CHECK YOUR INGREDIENTS: Peanut contamination of Soybean Lecithin
- The Food Standards Agency have issued the following guidance relating to a significant food safety risk. Peanut allergy is one of the most common and serious allergenic reactions.
- Soybean lecithin is used as an emulsifier or thickening agent and widely used in sauces, marinades and glazes etc.
- NCB recommend you check your recipes and ingredients and talk to your suppliers.
Industry Guidance on peanut protein contamination of Soybean lecithin
The Food Standards Agency (FSA) and Food Standards Scotland (FSS) are aware that batches of soyabean lecithin imported to the UK have been found to contain undeclared peanut protein. We have received several Rapid Alert System for Food and Feed (RASFF) alerts concerning affected products supplied to the UK by manufacturers in India.
This could pose a significant food safety risk as Peanut allergy is one of the most common forms of IgE-mediated reactions to food in the UK.
Soyabean lecithin is widely used in food production and the FSA in conjunction with FSS is currently carrying out investigations to determine the scale of this incident and understand the impact on the UK food supply chain and consumers.
At this time, contaminated soyabean lecithin is known to have been used in numerous products in the UK. The levels of peanut protein within products containing contaminated soyabean lecithin vary, depending upon the initial level of contamination and onward processing within the supply chain. For example, there are instances where the contamination has occurred in chocolate, which is then used as an ingredient in other products.
Food businesses are responsible for establishing whether any of their food products are affected and, where this is the case, taking steps to ensure consumers are protected and the food they sell is safe.
Businesses should complete traceability exercises to identify products (or ingredients used in products) containing soyabean lecithin that have come from the manufacturers in India, where we know the contamination occurred.
Where products are identified, product-specific risk assessments should be carried out to determine whether they could contain soyabean lecithin that has been contaminated with peanut protein.
Product labelling should be checked to determine whether it is sufficient to manage the potential risks of peanut contamination, for example peanut is an ingredient in the product and therefore already in the ingredients list on the label.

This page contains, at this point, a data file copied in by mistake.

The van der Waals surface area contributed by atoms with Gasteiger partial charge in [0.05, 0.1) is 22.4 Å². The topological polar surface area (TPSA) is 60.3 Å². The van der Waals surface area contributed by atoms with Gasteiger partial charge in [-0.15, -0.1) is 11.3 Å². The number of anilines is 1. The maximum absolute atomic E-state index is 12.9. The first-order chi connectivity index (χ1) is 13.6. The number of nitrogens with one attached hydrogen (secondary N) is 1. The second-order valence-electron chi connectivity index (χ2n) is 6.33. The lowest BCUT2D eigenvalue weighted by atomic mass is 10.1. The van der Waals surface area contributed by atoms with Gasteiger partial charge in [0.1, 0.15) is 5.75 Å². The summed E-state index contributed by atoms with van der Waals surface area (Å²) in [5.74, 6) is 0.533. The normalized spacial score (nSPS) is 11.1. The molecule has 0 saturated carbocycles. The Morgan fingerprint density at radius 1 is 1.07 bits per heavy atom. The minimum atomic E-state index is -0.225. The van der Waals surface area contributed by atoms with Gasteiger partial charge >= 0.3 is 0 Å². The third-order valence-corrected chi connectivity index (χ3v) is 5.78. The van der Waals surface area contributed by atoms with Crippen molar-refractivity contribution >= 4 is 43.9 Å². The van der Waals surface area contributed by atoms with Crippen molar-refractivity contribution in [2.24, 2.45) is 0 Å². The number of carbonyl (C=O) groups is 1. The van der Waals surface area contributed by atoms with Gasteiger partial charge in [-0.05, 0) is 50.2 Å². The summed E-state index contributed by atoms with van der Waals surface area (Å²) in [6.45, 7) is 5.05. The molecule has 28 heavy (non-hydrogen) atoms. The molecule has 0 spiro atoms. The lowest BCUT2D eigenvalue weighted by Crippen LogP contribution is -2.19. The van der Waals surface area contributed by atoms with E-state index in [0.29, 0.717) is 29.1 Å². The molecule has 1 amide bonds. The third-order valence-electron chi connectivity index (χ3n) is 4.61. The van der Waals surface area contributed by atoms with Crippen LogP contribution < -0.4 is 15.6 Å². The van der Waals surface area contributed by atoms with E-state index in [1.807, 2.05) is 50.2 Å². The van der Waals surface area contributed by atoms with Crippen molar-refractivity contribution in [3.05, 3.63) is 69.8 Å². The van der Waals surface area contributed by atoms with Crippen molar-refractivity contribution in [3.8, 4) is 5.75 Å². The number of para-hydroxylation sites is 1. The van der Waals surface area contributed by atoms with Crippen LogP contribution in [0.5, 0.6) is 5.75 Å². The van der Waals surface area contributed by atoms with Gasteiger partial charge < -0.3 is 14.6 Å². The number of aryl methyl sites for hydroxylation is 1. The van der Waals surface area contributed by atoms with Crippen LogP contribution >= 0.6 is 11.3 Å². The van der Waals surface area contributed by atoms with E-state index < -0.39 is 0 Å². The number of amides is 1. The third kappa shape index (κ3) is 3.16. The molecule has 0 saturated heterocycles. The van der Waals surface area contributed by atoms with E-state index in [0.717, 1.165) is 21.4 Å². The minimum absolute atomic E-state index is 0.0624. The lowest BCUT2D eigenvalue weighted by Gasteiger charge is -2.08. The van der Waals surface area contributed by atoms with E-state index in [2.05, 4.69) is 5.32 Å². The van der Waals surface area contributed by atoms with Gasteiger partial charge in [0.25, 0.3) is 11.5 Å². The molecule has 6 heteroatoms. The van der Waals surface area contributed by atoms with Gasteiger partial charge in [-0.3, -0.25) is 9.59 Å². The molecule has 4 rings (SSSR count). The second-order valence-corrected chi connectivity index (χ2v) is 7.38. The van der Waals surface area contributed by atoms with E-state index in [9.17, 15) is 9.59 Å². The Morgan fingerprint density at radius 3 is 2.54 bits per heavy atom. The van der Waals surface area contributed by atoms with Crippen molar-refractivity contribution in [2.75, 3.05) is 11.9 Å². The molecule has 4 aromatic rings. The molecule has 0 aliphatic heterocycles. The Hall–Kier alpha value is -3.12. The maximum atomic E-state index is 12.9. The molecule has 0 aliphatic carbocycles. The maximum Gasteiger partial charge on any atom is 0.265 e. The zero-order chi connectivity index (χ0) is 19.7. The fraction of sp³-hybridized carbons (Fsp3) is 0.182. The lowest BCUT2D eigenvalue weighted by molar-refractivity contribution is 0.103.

Where potentially contaminated products are identified, and product labelling is not considered sufficient to manage the risk, food businesses should establish risk management interventions on a case-by-case basis, based on a risk assessment taking into account individual circumstances. Product testing to determine levels of any peanut protein present may be necessary to inform the risk assessment.
If a food business identifies any product containing soyabean lecithin that has been contaminated with peanut and product labelling does not manage the risk to consumers, the product should be withdrawn, and a recall should be issued.
Products still within the control of the food business or supply chain should be relabelled to ensure the risk of peanut contamination is sufficiently communicated to consumers before being placed on the market.
Food businesses should also ensure that any future supply of soyabean lecithin does not contain undeclared peanut protein before further processing/production takes place.
Due to the uncertainty and variability of the levels of contamination in affected lecithin batches, and the wide range of products that may contain the contaminated soyabean lecithin, it is not possible for the FSA or FSS to recommend a safe level of peanut protein in affected products or provide risk management advice. Risk management action must be determined by product specific risk assessments.
Businesses affected by this issue are required to inform their local authority (LA).
We ask that businesses respond promptly to any notifications or instructions from suppliers or LAs to withdraw/recall products from the market and, when asked, to provide other information in relation to the incident.